Green Building | July 26, 2010 |
Why is Korea Cutting Chicago’s Carbon Emissions?
Today’s Chicago Tribune business section has a stunning report on the Republic of South Korea’s $25 million plan to reduce energy consumption at some of downtown Chicago’s largest skyscrapers. The operation will focus on retrofitting HVAC and lighting systems in up to 14 buildings. Joining Korea in the agreement are the Building Owners and Managers Association of Chicago (BOMA/Chicago) and the Illinois Science and Technology Coalition. The project will be completed by 2011.
“Our primary goal is to expand to a worldwide smart grid,” Choi Kyunghwan, South Korea’s Minister of Knowledge Economy, said in an interview Wednesday. “If we have a first success story (in Chicago) it will be easier to expand.” South Korea is hoping that what works in Chicago can act as a model for projects elsewhere in the U.S., Canada and Europe.
According to the story, buildings account for 70 percent of the city’s carbon footprint, followed by transportation (21 percent) and industrial emissions and waste (9 percent). Officials believe the initiative could yield sufficient savings to eliminate the need for one average coal-fired electricity plant. One of the five strategic objectives of the Chicago Climate Action Plan (the blue chip management consulting firm Boston Consulting Group is reportedly providing advisory services pro-bono to the plan) is efficient buildings, so the Korean financing is undoubtedly a boon to Mayor Daley’s speculative bid to continue his dynasty in the Windy City.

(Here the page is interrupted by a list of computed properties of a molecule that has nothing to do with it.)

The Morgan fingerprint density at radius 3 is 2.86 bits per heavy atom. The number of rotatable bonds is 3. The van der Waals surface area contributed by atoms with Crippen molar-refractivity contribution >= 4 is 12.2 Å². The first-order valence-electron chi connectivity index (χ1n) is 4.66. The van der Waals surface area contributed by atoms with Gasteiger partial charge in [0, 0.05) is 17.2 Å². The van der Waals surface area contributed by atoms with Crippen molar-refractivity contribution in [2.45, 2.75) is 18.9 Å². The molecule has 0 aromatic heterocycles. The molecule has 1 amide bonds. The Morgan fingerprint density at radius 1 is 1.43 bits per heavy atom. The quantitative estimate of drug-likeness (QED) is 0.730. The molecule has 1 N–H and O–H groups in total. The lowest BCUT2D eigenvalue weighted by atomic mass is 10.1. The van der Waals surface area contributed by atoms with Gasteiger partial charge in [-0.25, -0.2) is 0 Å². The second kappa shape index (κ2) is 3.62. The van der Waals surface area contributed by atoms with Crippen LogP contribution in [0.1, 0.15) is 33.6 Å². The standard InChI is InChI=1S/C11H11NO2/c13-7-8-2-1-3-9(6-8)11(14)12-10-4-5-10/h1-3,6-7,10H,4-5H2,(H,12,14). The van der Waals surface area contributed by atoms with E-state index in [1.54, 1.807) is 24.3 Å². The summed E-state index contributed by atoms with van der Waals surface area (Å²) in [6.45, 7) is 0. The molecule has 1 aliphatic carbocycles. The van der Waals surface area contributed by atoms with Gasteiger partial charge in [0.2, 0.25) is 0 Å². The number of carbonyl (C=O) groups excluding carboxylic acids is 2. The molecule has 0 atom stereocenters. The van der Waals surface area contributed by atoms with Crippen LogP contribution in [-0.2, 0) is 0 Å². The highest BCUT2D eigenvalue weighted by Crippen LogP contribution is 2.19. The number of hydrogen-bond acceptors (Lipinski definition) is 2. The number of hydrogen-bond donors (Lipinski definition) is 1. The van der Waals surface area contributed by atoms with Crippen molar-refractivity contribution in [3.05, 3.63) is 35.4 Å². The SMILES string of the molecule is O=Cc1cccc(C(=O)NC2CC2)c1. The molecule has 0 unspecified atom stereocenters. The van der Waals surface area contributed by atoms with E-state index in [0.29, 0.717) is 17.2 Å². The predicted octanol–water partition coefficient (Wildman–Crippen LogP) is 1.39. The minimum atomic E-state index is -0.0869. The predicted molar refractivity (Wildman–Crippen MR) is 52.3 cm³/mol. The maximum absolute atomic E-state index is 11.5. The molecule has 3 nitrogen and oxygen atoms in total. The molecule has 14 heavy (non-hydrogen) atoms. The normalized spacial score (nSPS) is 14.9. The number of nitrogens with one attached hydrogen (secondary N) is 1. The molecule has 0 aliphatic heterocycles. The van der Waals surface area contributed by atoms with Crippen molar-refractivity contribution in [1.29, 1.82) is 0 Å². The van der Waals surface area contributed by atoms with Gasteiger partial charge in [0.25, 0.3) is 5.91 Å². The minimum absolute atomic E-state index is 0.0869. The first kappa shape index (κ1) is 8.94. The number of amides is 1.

The motivation for Korea’s investment in America’s third largest and perhaps architecturally most important metropolis are obvious: a powerful marketing push to capture smart-grid energy markets globally. Regardless of the American public’s view on global warming or the ultimate fate of the rapidly waning energy bill in Congress, the Koreans know America still boasts biggest market for efficient energy technology. Our electricity grid is in shambles — some say up to 70 percent inefficient — and our green manufacturing industries are getting trounced by China.
On the flip side, Korea’s investment in Chicago indicates that we are still a prime market for international capital flows. And while we are no longer a country that builds things, our procurement decisions can still influence global business and consequently, global warming.
Thank goodness Asian countries are still willing to provide the R&D the world needs to survive.
Reprinted with permission from The Inspired Economist